Even Bartlett—seemingly the one character who isn’t a grumpy, self-entitled White dude—the characters (and author, given that it doesn’t seem to get called out) basically treat her as a tool to satisfy Nick, either emotionally or sexually, which is depressing. Even though she’s supposed to be a brilliant trailblazer in her fields, she’s effectively a passive bystander. In fact, the casual misogyny, the angry rivalry between many of the men, the arbitrary violence, and the occasional fetishization of the military makes me wonder if this was supposed to mimic a Michael Bay script.

And then there are flippant comments about mass murder or the obsession with calling everything different versions of “crazy.” There’s also the racist remarks regarding the Chinese restaurant—“jokes” that were outdated decades ago—and sexist comments about the age of women. I can’t see any way throwing any of that into the mix helps anybody.

Also, though, let’s be clear: At least this chunk of the book makes it clear that, despite all the conspiracies, the actual plot of the story is supposed to be that a self-entitled sad sack wants to win back his ex-wife, who should regret her decision to leave him. I want to choose my words carefully, here, so as not to start a totally unfounded rumor, but there are two obvious possibilities, here. First, the book might be capitalizing on the tired trope. But for budding/amateur/lazy writers, it’s also possible that this is a fantasy version of a real relationship, where we’re expected to cheer for the “improved” outcome and judge who is right in a one-sided version of the story. I don’t know which it is and don’t care, but I know it’s an added intrusion in a story that already wants the reader to accept that the protagonist has a healthy view of the world.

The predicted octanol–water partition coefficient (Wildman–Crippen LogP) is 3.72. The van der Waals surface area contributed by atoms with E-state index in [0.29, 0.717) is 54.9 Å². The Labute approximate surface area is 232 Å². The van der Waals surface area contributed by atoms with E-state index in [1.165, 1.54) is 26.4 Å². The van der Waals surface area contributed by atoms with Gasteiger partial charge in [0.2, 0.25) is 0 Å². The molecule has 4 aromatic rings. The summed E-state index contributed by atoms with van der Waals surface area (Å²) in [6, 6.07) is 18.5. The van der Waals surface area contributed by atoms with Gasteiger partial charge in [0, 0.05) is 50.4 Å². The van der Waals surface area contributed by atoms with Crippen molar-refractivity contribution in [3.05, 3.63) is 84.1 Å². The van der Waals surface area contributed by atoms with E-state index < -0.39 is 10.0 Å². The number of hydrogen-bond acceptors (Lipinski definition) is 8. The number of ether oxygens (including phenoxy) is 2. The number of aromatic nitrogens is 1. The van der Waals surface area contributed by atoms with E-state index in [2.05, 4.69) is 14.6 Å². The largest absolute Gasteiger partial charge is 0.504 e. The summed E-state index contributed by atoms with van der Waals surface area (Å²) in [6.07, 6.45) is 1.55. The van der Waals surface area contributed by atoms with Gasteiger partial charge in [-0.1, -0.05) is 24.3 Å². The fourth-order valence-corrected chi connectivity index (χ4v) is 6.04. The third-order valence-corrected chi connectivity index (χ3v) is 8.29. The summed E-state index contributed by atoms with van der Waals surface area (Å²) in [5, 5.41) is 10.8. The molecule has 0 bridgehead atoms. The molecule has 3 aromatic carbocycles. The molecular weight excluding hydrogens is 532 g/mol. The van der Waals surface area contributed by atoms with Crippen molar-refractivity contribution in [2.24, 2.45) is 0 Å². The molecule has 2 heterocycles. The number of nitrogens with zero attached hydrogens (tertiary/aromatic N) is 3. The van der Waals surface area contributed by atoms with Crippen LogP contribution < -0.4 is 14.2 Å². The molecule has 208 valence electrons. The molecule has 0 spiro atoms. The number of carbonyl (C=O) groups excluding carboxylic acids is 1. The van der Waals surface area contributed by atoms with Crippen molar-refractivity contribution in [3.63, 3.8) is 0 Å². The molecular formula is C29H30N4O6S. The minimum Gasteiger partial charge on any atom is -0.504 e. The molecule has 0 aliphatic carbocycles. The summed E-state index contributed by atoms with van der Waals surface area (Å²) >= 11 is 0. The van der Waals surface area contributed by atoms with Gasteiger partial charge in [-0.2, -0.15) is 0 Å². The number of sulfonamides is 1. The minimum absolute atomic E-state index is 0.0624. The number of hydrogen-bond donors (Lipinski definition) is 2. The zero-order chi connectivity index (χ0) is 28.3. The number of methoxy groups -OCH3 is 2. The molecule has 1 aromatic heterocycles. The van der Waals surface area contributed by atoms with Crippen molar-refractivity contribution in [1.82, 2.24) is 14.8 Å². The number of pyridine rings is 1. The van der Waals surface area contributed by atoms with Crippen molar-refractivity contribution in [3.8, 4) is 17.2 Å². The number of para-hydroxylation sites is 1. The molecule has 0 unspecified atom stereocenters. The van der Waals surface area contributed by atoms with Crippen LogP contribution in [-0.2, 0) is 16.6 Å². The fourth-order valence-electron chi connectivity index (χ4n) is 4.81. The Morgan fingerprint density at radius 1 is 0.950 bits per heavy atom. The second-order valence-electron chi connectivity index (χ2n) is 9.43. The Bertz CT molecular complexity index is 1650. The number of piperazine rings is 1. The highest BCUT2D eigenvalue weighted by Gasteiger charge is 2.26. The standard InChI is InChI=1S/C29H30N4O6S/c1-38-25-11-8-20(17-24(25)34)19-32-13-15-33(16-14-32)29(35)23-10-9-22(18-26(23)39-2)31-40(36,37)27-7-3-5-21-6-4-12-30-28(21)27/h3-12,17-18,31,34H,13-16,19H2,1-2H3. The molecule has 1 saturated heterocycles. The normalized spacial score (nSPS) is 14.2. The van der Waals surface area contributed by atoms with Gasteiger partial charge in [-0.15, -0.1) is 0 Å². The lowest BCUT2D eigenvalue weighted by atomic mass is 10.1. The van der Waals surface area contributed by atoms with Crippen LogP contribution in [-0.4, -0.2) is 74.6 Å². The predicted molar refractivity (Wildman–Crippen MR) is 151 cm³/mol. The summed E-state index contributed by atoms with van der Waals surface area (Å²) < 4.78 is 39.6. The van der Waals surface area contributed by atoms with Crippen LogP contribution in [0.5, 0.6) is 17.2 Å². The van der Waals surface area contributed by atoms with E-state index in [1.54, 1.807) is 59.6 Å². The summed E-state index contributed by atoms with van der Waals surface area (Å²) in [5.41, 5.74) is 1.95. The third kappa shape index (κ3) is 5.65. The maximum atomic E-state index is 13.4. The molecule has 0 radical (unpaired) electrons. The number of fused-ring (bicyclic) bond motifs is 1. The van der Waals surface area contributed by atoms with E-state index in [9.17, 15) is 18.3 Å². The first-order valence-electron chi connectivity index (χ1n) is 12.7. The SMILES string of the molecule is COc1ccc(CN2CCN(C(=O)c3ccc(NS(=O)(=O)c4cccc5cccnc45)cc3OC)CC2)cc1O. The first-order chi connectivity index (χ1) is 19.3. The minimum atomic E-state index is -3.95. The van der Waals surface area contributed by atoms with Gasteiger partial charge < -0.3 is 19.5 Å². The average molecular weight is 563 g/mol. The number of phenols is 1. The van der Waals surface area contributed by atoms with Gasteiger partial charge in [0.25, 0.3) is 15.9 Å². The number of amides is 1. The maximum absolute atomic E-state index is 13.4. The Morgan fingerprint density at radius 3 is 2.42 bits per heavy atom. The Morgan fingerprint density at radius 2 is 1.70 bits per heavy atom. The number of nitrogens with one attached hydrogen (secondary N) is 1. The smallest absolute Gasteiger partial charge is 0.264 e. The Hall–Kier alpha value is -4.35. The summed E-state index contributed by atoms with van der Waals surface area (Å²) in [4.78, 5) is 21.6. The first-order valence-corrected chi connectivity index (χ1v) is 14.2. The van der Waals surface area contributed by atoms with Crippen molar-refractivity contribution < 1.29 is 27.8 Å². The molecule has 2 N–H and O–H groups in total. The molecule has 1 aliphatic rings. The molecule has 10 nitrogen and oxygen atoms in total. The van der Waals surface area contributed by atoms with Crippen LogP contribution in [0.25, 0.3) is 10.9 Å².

The story is long, too, much longer than it probably needs to be, clocking in at almost three times the length of a typical NaNoWriMo novel. I’m well aware that I over-write things, myself, but speeches about the origins of Silicon Valley, repeating assertions in slightly different contexts, and giving geographic descriptions that absolutely do not figure into the plot all seem over the top, to the point where I probably skimmed a few of the chapters.


The most straightforward support would be to kick in a couple of dollars at Otherwise, it doesn’t look like Sundman is interested in taking input from the community—there’s no obvious route to do so, that I can find—or making Biodigital available in formats that make it easy to edit.

What’s Adaptable?

If you need a grumpy White tech-bro or two (or five), this book includes just about every kind you can imagine.

There is also a mess of companies and brands that are connected to the story in various ways. Most of them are just straightforward parodies or one-offs of real-world companies, though. “Digital Microsystems” is the result of a merger between companies that are clear replacements for Sun Microsystems and Digital Equipment Corporation, both of which sold UNIX-based computers. Similarly, Duplicon and its Mountain View Research Center is obviously a stand-in for Xerox and its Palo Alto Research Center. I suspect that few of have been checked to make sure that they aren’t accidentally overlapping with lesser-known brands. They’re also mixed in with real brands, so be careful when teasing any of that out. A good example is the Kali microprocessor, which—given that it seems to be related to security—depending on the context you use it in, might annoy the Kali Linux developers.

In other words, just because the author is proud of his “Dijjy-Mike” nickname doesn’t mean that it isn’t in use somewhere.


Next week, we’ll continue reading Biodigital, chapters 14 through 26.

While we wait for that, what does everybody else think about this first chunk of Biodigital?

Credits: The header image has been extracted from the book’s cover.